If you want to show interested leads that you can put your money where your mouth is, case studies are a good way to go. They’re a valuable form of content that can even be used as lead magnets under the right conditions, and they have a singular purpose: To show how your clients achieved specific, significant results with your product or service.
Knowing how to write a great case study is an important part of success, but there’s a part of the process that comes before that: Knowing which questions to ask, which you’ll determine when you’re preparing for a case study interview.
The questions you ask can make the difference between a case study that feels like it’s been churned out by a low-quality AI machine compared to one that feels actionable, engaging, and high-stakes to your readers.
In this post, we’re going to go over the 14 best case study questions to ask, along with discussing some tips to improve the results you’ll get.
How to Structure Your Case Study Questions
Before we dive in, we want to talk about how to structure your questions in the interview.
In this post specifically, we’re going to look at individual questions you should ask around pointed topics, like about the client’s brand, solutions they’ve tried already, and their results.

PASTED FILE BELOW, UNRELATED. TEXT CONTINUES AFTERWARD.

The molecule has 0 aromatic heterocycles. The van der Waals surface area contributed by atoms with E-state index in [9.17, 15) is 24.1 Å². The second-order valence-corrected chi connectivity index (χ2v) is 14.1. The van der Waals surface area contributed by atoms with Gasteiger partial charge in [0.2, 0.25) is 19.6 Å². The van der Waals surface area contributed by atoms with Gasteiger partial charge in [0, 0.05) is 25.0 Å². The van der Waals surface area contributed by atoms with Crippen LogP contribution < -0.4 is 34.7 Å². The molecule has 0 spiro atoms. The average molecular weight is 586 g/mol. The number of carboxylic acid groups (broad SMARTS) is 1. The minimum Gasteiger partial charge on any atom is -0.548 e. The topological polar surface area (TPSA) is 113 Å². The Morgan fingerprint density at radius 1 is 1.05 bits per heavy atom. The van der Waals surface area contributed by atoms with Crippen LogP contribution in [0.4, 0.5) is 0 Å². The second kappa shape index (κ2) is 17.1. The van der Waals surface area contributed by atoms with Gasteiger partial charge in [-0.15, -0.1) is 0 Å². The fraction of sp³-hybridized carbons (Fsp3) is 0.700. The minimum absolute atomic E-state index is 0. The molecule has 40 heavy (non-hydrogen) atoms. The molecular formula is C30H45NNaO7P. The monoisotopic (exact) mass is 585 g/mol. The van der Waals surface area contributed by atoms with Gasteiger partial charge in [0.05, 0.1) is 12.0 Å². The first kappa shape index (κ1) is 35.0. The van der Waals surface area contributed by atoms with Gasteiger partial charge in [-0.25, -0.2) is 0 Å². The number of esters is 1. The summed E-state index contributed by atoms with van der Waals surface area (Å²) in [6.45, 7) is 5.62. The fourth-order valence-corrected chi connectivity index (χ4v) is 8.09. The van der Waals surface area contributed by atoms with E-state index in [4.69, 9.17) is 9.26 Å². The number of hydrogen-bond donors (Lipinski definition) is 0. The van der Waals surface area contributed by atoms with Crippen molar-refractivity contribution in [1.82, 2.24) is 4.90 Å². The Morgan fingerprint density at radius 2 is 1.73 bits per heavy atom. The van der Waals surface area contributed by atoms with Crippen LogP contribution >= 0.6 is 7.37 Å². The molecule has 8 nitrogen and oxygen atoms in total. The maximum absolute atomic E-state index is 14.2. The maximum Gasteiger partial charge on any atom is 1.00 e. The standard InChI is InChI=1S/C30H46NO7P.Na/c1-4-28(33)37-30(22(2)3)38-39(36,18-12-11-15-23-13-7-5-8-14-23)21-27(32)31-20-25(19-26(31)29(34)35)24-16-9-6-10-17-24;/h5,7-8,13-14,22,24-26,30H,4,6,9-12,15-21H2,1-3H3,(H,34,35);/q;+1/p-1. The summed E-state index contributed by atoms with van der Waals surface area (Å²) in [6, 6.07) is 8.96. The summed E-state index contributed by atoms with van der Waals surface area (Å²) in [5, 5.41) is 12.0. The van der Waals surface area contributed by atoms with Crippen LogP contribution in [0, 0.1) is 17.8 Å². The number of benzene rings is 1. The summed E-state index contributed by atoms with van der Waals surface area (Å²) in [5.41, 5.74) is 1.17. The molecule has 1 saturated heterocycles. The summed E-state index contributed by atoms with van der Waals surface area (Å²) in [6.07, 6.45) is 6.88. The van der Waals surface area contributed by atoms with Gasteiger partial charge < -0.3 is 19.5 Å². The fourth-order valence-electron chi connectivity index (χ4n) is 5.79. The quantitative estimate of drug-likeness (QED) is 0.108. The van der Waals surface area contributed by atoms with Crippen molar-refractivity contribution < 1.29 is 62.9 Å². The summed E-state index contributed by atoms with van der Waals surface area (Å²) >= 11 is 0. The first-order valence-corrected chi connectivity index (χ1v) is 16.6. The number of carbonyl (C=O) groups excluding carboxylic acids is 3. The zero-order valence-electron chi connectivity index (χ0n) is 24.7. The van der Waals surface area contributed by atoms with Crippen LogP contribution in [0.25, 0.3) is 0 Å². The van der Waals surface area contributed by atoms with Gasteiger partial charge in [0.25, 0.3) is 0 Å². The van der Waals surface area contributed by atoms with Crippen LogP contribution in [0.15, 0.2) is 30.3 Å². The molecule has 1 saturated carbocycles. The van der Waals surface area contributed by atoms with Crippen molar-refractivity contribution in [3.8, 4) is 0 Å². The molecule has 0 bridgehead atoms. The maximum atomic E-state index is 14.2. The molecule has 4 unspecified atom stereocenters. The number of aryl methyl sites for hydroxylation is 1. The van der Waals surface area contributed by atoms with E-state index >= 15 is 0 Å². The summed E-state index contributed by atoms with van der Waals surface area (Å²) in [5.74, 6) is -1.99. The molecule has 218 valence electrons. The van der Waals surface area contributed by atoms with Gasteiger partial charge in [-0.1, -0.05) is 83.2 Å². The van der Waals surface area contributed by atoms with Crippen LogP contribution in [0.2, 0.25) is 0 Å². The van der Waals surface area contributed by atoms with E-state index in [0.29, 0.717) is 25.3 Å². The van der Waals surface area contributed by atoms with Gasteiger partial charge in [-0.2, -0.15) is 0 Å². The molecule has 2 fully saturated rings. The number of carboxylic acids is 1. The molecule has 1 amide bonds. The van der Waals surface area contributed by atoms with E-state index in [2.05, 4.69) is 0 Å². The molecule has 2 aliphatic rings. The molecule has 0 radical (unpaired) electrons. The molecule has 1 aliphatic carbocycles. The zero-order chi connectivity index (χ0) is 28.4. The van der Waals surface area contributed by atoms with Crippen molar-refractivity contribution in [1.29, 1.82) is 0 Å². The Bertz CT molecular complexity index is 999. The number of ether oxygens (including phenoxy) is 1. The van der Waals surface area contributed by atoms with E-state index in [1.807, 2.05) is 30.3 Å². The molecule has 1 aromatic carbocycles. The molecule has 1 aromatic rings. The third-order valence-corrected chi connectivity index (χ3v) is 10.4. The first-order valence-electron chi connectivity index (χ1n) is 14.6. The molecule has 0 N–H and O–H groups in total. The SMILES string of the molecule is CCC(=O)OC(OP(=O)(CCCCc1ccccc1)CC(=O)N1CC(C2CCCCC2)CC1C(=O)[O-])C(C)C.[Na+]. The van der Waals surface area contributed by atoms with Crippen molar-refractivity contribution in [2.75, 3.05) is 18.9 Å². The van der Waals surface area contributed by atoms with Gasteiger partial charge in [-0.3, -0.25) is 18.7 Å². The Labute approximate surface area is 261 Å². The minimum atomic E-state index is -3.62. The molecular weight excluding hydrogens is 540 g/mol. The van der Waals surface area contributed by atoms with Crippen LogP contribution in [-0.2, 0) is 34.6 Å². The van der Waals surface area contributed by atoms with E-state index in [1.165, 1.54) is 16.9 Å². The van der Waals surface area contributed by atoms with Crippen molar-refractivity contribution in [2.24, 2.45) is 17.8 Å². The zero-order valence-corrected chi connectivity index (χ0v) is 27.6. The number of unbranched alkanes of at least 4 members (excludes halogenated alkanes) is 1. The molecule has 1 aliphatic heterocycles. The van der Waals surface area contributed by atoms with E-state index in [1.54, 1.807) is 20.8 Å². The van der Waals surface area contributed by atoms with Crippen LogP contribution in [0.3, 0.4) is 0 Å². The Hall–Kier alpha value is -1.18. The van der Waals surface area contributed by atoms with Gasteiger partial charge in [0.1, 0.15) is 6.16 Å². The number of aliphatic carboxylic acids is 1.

It’s best to stick close to the progression outlined here because it will give you the basic information you need at every level of the case study interview. You can’t ask what solutions they’ve tried before when you don’t even understand their brands’ needs.
And keep in mind that when you’re asking users to provide specific information about a topic up front, they’ll often reference it later, strengthening the overall case study and sometimes encouraging them to share information they may not have thought to share otherwise.
That being said, let’s go ahead and start to dive in to the best case study questions you should ask.
Questions About Their Brand
The best case studies will have some information about the brand they’re featuring and not just about how the brand uses their product. Information about the brand size, industry, and unique selling propositions (USPs) can all play a valuable part in building a strong case study.